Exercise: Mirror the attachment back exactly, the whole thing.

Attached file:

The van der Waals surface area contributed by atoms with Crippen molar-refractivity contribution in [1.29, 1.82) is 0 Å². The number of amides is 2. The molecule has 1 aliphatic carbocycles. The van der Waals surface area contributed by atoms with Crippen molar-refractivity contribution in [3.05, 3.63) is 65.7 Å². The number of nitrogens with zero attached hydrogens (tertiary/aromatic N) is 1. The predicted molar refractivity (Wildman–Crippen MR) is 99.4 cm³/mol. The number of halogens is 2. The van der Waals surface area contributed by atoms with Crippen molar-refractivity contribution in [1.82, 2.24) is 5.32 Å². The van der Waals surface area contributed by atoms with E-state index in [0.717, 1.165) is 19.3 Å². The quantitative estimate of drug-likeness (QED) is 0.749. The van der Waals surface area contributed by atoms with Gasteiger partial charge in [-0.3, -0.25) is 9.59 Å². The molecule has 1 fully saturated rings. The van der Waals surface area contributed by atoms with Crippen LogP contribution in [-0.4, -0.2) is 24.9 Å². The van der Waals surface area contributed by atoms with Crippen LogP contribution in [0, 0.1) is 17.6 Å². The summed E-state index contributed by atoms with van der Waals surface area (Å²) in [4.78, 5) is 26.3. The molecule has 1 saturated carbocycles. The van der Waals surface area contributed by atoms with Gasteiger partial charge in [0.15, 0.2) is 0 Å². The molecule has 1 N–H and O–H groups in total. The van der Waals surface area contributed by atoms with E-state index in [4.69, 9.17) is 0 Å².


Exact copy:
The van der Waals surface area contributed by atoms with Crippen molar-refractivity contribution in [1.29, 1.82) is 0 Å². The number of amides is 2. The molecule has 1 aliphatic carbocycles. The van der Waals surface area contributed by atoms with Crippen molar-refractivity contribution in [3.05, 3.63) is 65.7 Å². The number of nitrogens with zero attached hydrogens (tertiary/aromatic N) is 1. The predicted molar refractivity (Wildman–Crippen MR) is 99.4 cm³/mol. The number of halogens is 2. The van der Waals surface area contributed by atoms with Crippen molar-refractivity contribution in [1.82, 2.24) is 5.32 Å². The van der Waals surface area contributed by atoms with E-state index in [0.717, 1.165) is 19.3 Å². The quantitative estimate of drug-likeness (QED) is 0.749. The van der Waals surface area contributed by atoms with Gasteiger partial charge in [-0.3, -0.25) is 9.59 Å². The molecule has 1 fully saturated rings. The van der Waals surface area contributed by atoms with Crippen LogP contribution in [-0.4, -0.2) is 24.9 Å². The van der Waals surface area contributed by atoms with Crippen LogP contribution in [0, 0.1) is 17.6 Å². The summed E-state index contributed by atoms with van der Waals surface area (Å²) in [4.78, 5) is 26.3. The molecule has 1 saturated carbocycles. The van der Waals surface area contributed by atoms with Gasteiger partial charge in [0.15, 0.2) is 0 Å². The molecule has 1 N–H and O–H groups in total. The van der Waals surface area contributed by atoms with E-state index in [4.69, 9.17) is 0 Å².